I wrote in my journal that the one mind I always have to deal with is my own. I also thought it might help me to focus on concrete things outside of my head, just ordinary objects. Maybe I would have benefited from getting out of the house. I needed a reality check, though sometimes it’s hard to know what to do. I actually did get up and move into the family room, which helped me a little bit. Right now I feel relatively fine. I just had a nap with some dreams that made no sense. The older I get, the more artificial seem the workings of my own mind, even like a cyborg or whatever. The human brain is a wonderful thing, but it has limits. Some of the stuff my mind does can blow me away, even though it is considered psychotic. But the cliché things we attribute to our minds, like telepathy, telekinesis, pyrokinesis, and all that Stephen King stuff, is probably baloney. Someday I might be proven wrong about that.

I’m pretty sure, however, that my delusion of time travel was just a delusion.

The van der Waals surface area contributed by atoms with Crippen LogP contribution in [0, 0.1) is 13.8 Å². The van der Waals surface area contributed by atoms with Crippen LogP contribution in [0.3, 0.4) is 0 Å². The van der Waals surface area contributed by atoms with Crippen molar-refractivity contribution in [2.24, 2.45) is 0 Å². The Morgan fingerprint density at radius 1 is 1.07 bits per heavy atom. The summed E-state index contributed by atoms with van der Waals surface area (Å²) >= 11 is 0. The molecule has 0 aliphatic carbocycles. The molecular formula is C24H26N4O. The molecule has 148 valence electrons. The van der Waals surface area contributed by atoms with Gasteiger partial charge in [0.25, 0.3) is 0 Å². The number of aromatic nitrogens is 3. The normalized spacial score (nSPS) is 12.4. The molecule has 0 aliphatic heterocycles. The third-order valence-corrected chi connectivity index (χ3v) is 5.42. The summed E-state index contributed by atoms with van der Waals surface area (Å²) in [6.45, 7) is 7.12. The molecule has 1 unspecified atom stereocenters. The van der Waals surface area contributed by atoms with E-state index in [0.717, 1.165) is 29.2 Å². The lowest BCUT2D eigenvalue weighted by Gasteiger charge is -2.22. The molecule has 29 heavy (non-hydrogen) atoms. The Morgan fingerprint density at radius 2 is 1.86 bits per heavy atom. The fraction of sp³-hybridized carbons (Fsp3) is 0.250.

The human mind has strong desires and wishes, often exceeding the boundaries of what we acknowledge as reality. These desires are expressed in dreams; but sometimes the need is so strong that they intrude in our conscious processes, resulting in delusions and hallucinations. I believe that human beings all desire to be free, like Cervantes when he wrote Don Quixote from a prison cell; nor is freedom itself a fallacy or misleading fantasy. So much has been written about it over the centuries, and nations founded on it, and great social movements inspired by it, that it’s unlikely to be just a chimera or impossible dream.

But then I’ve always been an idealist and a dreamer of big dreams. There aren’t enough of us.

Hardy Har Har!

I had a close call with alcohol this afternoon but talked myself out of it again. It’s a mistake to believe I have any control over my drinking. If I start to do it, then I really am “powerless” over alcohol. The way I see it is, I only have freedom and power as long as I don’t drink: my freedom consists in sobriety itself. To drink is bondage.

The best demonstration of this is the novels of Thomas Hardy. So I dug out Tess of the D’Urbervilles, intending to read it for the first time. His belief in fate hinges entirely on alcoholism if you read his books carefully. I love The Mayor of Casterbridge as a perfect example. And I’ve read Jude the Obscure three times. Jude’s undoing is alcohol and his first wife Arabella, a curvy little bitch who works as a barmaid. But the role of alcohol is clearer in his earlier books. Tess was his penultimate novel to be published, and might be better than Jude. So anyway, by reading Hardy I’ve figured out an antidote to the idea of fatalism, which is simply to avoid alcohol— or maybe not so simple.